In later years, the publisher did not regret turning down the book, but he did feel after 9/11, the Afghan, Iraq and Libyan wars, and the financial crash of 2008, that a disastrous future was becoming more imaginable. Liberal democracies espousing free market capitalism that had once seemed to be the wave of the future were withering as old autocracies became stronger and more brutal, and right-wing populist nationalist regimes popped up everywhere.
Brexit in 2016 was Britain’s contribution to this new trend, which would certainly not have happened without the right-wing press dripping poison into its readers’ minds about immigration and the EU as the source of their troubles. Yet demagogic influence by the media in Britain is not exactly a new phenomenon. It was, after all, almost a century ago that the Conservative party leader Stanley Baldwin made his devastating attack on newspaper proprietors for wanting “power and power without responsibility, the prerogative of the harlot throughout the age”.
It was obvious from the beginning that Boris Johnson’s government ticked all the boxes that the imaginary novelist and publisher in my fable had discussed 20 years earlier. Led by prominent members of the commentariat, they shared all its weaknesses, brusque and dismissive of the views of others and on constant patriotic overdrive with Britain always “world-beating” or potentially so. Such boosterism is harmless enough until it leads to serious miscalculation about the balance of power between Britain and other nations – in which case disaster swiftly follows.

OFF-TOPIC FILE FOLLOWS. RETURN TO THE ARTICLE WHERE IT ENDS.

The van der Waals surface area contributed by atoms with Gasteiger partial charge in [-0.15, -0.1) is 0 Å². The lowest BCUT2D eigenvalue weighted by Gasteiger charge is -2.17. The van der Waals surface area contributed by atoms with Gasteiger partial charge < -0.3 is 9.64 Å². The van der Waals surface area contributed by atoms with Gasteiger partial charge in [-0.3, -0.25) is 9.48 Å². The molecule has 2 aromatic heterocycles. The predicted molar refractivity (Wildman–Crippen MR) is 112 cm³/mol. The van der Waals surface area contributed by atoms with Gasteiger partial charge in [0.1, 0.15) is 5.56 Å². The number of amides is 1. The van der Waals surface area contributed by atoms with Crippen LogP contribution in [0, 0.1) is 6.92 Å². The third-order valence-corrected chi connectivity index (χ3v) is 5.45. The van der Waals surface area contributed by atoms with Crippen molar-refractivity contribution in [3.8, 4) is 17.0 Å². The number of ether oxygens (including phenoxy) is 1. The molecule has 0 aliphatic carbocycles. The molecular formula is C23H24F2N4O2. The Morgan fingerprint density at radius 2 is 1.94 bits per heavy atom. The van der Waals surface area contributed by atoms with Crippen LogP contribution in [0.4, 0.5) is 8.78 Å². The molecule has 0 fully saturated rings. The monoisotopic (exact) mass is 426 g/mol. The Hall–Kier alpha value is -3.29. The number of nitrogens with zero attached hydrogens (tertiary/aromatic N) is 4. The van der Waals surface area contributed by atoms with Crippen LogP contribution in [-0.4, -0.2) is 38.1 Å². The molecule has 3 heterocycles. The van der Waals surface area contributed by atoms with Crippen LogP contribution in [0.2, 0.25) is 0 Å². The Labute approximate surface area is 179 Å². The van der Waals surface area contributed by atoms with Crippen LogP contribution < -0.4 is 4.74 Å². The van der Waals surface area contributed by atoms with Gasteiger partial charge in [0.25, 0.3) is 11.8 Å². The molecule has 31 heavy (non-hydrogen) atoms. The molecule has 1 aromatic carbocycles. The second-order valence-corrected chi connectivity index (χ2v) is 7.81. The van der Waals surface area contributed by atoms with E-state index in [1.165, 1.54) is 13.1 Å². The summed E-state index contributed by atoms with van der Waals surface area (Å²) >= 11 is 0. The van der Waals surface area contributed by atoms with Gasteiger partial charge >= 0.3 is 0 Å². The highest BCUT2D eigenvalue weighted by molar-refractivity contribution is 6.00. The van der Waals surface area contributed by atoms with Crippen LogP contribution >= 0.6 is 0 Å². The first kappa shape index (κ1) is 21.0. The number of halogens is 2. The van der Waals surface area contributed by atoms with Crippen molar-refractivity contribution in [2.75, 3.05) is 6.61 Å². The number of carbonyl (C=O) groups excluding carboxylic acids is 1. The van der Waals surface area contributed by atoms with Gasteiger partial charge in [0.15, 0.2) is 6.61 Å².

None of this might have mattered much if Britain had not been on the verge of the worst crisis in its history since 1940-1941. This was not leaving the EU. Remainers said that Brexit would mean the ruin of the country, but then, as someone remarked, “a country has a great deal of ruin in it”. Brexit might not be quite the catastrophe that its opponents predicted, but the real mortal danger turned out to be the Brexiteers themselves, with their chronically poor judgement, dismal organising skills, vainly trying to stem an unprecedented health, social and economic calamity.
Johnson turns out to be the epitome of the commentariat who, by training and experience, are peculiarly ill-equipped to deal with the coronavirus pandemic. He overpromises and underdelivers on everything from the world-beating test and trace system, that has just seized up, to the proposed “moonshot” to test everybody in the country by Christmas.
There is a terrifying sense of inexperienced amateurs at work so the government is repeatedly caught by surprise by predictable – and widely predicted – events. The sight of Baroness Harding of Winscombe, in charge of the testing and tracing on which the fate of the nation supposedly depends, claiming that nobody she knew had foreseen a sudden surge in coronavirus sends a chilling message about the common sense and competence of the Johnson government.
As for Johnson himself, he would have been in his element writing columns about the current crisis: one week he could be demanding a total lockdown to suppress the virus and the next he could be saying that it was time to open up the economy and establish herd immunity. On this and every other issue, he would be having his cake and eating it. Meanwhile, we are getting an all too real idea of what dystopian Britain would look like.